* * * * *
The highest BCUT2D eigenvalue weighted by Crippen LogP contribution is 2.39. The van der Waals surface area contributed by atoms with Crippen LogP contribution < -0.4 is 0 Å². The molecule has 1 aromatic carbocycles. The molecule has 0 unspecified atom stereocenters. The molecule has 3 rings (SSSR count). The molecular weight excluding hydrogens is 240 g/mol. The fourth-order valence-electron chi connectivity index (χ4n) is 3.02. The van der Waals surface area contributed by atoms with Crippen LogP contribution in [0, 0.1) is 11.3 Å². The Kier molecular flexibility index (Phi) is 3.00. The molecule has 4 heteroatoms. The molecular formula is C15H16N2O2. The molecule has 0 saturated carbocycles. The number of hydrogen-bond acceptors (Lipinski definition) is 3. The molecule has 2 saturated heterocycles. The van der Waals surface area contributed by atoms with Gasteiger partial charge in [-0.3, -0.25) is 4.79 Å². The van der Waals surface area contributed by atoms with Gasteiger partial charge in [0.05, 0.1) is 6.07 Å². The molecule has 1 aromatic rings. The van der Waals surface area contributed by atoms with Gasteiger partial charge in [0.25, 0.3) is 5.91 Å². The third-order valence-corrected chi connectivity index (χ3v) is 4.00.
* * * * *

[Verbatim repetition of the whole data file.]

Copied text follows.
The highest BCUT2D eigenvalue weighted by Crippen LogP contribution is 2.39. The van der Waals surface area contributed by atoms with Crippen LogP contribution < -0.4 is 0 Å². The molecule has 1 aromatic carbocycles. The molecule has 0 unspecified atom stereocenters. The molecule has 3 rings (SSSR count). The molecular weight excluding hydrogens is 240 g/mol. The fourth-order valence-electron chi connectivity index (χ4n) is 3.02. The van der Waals surface area contributed by atoms with Crippen LogP contribution in [0, 0.1) is 11.3 Å². The Kier molecular flexibility index (Phi) is 3.00. The molecule has 4 heteroatoms. The molecular formula is C15H16N2O2. The molecule has 0 saturated carbocycles. The number of hydrogen-bond acceptors (Lipinski definition) is 3. The molecule has 2 saturated heterocycles. The van der Waals surface area contributed by atoms with Gasteiger partial charge in [-0.3, -0.25) is 4.79 Å². The van der Waals surface area contributed by atoms with Gasteiger partial charge in [0.05, 0.1) is 6.07 Å². The molecule has 1 aromatic rings. The van der Waals surface area contributed by atoms with Gasteiger partial charge in [0.25, 0.3) is 5.91 Å². The third-order valence-corrected chi connectivity index (χ3v) is 4.00.